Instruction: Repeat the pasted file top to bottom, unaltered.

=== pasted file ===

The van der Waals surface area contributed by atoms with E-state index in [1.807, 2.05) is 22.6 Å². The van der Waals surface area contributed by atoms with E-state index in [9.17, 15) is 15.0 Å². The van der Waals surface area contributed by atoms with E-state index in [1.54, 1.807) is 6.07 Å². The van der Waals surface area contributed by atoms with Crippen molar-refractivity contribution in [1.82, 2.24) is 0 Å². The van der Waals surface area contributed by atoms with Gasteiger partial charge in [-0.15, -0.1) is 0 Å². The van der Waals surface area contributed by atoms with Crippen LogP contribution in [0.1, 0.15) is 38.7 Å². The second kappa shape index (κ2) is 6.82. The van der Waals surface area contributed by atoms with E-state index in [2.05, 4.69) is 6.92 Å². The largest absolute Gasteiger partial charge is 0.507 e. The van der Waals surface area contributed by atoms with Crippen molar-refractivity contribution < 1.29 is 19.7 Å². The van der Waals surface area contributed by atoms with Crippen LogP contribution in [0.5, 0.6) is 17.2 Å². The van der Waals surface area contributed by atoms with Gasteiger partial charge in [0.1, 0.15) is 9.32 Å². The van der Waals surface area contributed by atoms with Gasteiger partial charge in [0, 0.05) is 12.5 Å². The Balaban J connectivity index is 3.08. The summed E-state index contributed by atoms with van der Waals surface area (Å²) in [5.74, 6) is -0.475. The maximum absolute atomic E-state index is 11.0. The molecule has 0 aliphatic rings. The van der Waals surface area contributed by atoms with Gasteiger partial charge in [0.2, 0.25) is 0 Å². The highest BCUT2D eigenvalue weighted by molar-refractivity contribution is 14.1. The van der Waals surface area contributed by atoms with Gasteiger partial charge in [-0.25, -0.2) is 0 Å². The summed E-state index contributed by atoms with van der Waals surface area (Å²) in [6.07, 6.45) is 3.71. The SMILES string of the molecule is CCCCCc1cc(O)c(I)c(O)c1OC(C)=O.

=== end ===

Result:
The van der Waals surface area contributed by atoms with E-state index in [1.807, 2.05) is 22.6 Å². The van der Waals surface area contributed by atoms with E-state index in [9.17, 15) is 15.0 Å². The van der Waals surface area contributed by atoms with E-state index in [1.54, 1.807) is 6.07 Å². The van der Waals surface area contributed by atoms with Crippen molar-refractivity contribution in [1.82, 2.24) is 0 Å². The van der Waals surface area contributed by atoms with Gasteiger partial charge in [-0.15, -0.1) is 0 Å². The van der Waals surface area contributed by atoms with Crippen LogP contribution in [0.1, 0.15) is 38.7 Å². The second kappa shape index (κ2) is 6.82. The van der Waals surface area contributed by atoms with E-state index in [2.05, 4.69) is 6.92 Å². The largest absolute Gasteiger partial charge is 0.507 e. The van der Waals surface area contributed by atoms with Crippen molar-refractivity contribution < 1.29 is 19.7 Å². The van der Waals surface area contributed by atoms with Crippen LogP contribution in [0.5, 0.6) is 17.2 Å². The van der Waals surface area contributed by atoms with Gasteiger partial charge in [0.1, 0.15) is 9.32 Å². The van der Waals surface area contributed by atoms with Gasteiger partial charge in [0, 0.05) is 12.5 Å². The Balaban J connectivity index is 3.08. The summed E-state index contributed by atoms with van der Waals surface area (Å²) in [5.74, 6) is -0.475. The maximum absolute atomic E-state index is 11.0. The molecule has 0 aliphatic rings. The van der Waals surface area contributed by atoms with Gasteiger partial charge in [0.2, 0.25) is 0 Å². The highest BCUT2D eigenvalue weighted by molar-refractivity contribution is 14.1. The van der Waals surface area contributed by atoms with Gasteiger partial charge in [-0.25, -0.2) is 0 Å². The summed E-state index contributed by atoms with van der Waals surface area (Å²) in [6.07, 6.45) is 3.71. The SMILES string of the molecule is CCCCCc1cc(O)c(I)c(O)c1OC(C)=O.